This text explains, compares and shows the main differences between analog and digital electronics. On the one hand, analog electronics use continuous signals, where any value is possible. However, digital electronics are based on binary signals, where only two possible states are allowed. The contrast between the two worlds is obvious, and is described in more depth below.
1. Analog Electronics
An analog signal, be it a voltage or a current, is always bounded. In other words, an analog signal always has a maximum value, which we will call Vmax, and a minimum value, which we will call Vmin.
The key is that the variation interval between both margins, Vmax and Vmin, is always continuous. That is, any value within the range is possible. This is equivalent to stating that an analog signal can have infinite values.
Let’s see it with an example. The signal in the following image represents a voltage with Vmax = 3 and Vmin = -0.5. Within that range there are infinite values through which the signal passes. For example: 0, 0’1, 1’001, etc
2. Digital Electronics
In contrast to analog signaling, a digital signal has the following two main differences. On the one hand, the digital signal is divided into intervals called bits. On the other hand, there are only two possible states or values for each bit: ‘1’ or ‘0’.
The following image shows an example of a transmitted digital signal with a value of “10110010”:
3. Analog Electronics vs Digital Electronics
In line with the differences between analog and digital signals, the main advantages and disadvantages are also derived.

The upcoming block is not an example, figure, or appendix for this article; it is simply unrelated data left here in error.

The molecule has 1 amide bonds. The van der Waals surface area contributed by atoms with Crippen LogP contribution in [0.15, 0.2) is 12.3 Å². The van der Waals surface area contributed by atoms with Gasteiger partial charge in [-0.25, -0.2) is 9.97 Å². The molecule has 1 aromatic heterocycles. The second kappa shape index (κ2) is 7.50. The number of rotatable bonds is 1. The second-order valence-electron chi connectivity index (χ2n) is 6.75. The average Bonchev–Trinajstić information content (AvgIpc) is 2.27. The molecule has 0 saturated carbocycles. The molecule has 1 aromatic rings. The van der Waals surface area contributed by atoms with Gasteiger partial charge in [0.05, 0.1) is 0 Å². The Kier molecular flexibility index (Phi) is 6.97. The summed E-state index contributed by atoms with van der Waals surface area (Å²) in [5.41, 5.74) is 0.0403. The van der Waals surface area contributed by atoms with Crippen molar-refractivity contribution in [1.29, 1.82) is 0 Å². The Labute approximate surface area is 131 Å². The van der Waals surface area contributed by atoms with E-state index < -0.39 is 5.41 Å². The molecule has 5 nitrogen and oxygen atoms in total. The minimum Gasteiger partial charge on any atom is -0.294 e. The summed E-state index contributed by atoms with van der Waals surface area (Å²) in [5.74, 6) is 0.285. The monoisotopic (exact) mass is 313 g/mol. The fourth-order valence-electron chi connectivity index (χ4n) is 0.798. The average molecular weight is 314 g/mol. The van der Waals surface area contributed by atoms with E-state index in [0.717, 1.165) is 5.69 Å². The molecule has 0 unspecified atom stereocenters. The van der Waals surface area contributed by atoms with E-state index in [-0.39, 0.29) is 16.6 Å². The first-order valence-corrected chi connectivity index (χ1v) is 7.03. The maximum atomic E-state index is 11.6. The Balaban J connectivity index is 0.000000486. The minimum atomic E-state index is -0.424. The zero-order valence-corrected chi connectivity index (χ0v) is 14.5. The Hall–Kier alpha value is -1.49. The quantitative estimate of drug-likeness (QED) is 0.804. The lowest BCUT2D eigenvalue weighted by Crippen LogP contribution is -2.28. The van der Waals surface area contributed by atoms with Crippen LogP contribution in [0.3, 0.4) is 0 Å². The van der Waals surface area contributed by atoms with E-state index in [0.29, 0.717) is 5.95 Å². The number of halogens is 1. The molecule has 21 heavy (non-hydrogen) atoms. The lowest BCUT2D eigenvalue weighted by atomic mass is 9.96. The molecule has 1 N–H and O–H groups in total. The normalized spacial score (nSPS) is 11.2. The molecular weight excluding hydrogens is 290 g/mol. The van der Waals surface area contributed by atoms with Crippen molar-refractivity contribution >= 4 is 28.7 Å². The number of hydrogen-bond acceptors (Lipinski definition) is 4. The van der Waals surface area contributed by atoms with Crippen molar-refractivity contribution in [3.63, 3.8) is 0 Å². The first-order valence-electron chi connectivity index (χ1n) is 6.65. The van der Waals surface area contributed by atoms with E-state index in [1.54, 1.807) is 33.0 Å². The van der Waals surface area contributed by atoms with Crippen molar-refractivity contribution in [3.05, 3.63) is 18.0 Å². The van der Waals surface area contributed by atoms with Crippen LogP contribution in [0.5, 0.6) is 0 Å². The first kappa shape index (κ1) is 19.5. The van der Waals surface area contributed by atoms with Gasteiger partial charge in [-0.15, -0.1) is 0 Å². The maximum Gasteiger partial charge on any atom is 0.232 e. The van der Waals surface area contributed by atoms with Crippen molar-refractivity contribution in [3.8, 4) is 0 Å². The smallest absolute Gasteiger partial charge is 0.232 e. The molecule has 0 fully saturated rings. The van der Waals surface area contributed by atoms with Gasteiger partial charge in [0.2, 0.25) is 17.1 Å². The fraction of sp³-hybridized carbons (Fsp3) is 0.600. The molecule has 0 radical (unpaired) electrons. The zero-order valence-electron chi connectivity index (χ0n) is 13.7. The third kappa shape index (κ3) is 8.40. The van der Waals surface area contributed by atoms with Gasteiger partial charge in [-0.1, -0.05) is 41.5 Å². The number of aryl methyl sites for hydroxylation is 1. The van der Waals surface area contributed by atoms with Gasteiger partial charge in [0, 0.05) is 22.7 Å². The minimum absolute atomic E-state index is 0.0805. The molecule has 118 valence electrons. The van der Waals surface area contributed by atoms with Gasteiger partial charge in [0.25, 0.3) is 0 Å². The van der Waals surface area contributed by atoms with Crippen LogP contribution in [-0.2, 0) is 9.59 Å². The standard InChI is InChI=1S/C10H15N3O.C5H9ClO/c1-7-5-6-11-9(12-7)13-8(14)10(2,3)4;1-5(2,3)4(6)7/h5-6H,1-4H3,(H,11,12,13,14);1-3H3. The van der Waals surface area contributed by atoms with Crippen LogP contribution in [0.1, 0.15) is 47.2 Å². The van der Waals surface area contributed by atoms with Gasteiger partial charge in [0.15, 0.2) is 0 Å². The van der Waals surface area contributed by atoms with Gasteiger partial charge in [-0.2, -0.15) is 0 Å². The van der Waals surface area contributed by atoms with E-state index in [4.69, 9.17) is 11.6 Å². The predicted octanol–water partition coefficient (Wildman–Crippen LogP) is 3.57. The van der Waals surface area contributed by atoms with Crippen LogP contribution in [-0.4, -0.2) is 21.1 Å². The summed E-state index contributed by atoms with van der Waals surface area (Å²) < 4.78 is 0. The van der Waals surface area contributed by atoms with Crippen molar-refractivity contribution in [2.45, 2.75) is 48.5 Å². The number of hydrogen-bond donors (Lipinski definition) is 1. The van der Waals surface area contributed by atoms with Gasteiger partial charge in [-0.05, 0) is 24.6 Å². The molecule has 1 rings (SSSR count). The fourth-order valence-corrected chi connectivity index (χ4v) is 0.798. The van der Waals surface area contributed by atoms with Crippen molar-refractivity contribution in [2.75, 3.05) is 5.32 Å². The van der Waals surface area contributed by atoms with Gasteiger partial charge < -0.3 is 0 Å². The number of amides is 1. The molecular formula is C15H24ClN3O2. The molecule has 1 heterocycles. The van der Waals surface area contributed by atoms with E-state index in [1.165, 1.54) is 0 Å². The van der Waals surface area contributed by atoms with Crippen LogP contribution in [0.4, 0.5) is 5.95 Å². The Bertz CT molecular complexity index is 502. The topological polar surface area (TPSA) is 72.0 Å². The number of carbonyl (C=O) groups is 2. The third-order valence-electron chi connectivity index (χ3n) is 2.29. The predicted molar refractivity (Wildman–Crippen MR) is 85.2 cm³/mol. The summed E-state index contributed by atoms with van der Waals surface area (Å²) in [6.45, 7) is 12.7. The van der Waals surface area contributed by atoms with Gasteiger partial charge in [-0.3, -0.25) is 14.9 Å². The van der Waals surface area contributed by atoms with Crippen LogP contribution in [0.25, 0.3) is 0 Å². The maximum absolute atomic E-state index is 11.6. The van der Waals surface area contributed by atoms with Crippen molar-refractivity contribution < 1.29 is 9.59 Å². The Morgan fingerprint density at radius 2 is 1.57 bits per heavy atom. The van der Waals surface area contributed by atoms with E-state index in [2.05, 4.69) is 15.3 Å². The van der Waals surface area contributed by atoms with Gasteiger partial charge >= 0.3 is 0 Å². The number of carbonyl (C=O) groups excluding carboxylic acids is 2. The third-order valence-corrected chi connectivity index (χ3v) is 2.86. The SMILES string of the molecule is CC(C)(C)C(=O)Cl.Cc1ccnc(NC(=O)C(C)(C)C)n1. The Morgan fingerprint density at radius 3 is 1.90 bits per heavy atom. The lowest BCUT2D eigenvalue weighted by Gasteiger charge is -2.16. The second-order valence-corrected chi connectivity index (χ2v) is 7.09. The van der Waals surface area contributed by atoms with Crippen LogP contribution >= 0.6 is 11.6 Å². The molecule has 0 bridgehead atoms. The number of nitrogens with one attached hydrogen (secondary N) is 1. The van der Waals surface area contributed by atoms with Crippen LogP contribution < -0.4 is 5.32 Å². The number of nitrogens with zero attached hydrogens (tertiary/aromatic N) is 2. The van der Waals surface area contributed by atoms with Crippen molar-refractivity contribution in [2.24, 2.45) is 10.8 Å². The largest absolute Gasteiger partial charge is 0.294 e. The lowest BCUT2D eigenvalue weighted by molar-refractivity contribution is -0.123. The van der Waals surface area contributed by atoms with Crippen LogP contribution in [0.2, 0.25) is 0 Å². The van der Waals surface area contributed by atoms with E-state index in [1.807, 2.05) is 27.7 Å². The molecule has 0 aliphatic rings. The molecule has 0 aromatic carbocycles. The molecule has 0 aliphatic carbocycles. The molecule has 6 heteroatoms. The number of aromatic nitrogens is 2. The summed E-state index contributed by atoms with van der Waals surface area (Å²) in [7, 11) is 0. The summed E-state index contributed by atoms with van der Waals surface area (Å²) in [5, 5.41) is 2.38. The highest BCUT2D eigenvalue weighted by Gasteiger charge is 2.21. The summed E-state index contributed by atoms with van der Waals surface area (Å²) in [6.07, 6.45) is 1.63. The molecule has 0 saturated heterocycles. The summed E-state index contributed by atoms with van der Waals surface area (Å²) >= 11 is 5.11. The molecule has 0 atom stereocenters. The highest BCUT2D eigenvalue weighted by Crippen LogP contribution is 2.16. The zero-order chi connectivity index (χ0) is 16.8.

3.1 Noise Tolerance
If an analog signal becomes contaminated with noise, the original signal may be unrecoverable.
Instead, let’s see what happens with a noisy digital signal. The same signal shown in section 2, “10110010”, is illustrated below, affected by noise, interference and distortion:
The original signal is perfectly recoverable. To do this, it is only necessary to compare with the threshold (red line) at each sampling instant.
Therefore, it can be concluded that a digital signal is more robust and noise tolerant than an analog signal.
3.2 Suitability to Store Information.
Derived from the previous point, it can also be concluded that a digital signal is more appropriate for storing information. Indeed, any type of corruption of a signal stored in analog form results in an immediate loss of quality. On the other hand, in digital information, corruption has no effect as long as it is possible to continue discriminating the original values.
For example, VHS video storage systems suffered from permanent quality losses due to multiple views and the passage of time. In contrast, a video stored in DVD format is much more durable and resistant to corruption, without suffering any loss of viewing quality.
4. Analog and Digital Signals Summary
Not optimal for storage
Divided into Intervals, bits
Optimal for storing information
5. Further Reading on Analog and Digital Electronics
This text has explained in a basic way the differences between analog and digital electronics. In this sense, the text has emphasized the advantages of a digital signal over an analog one. These advantages have been decisive in imposing digital standards and digitization as the basis for problem solving.
To delve a little deeper into the differences between analog and digital electronics, the following readings are recommended, which are part of our electronics summary: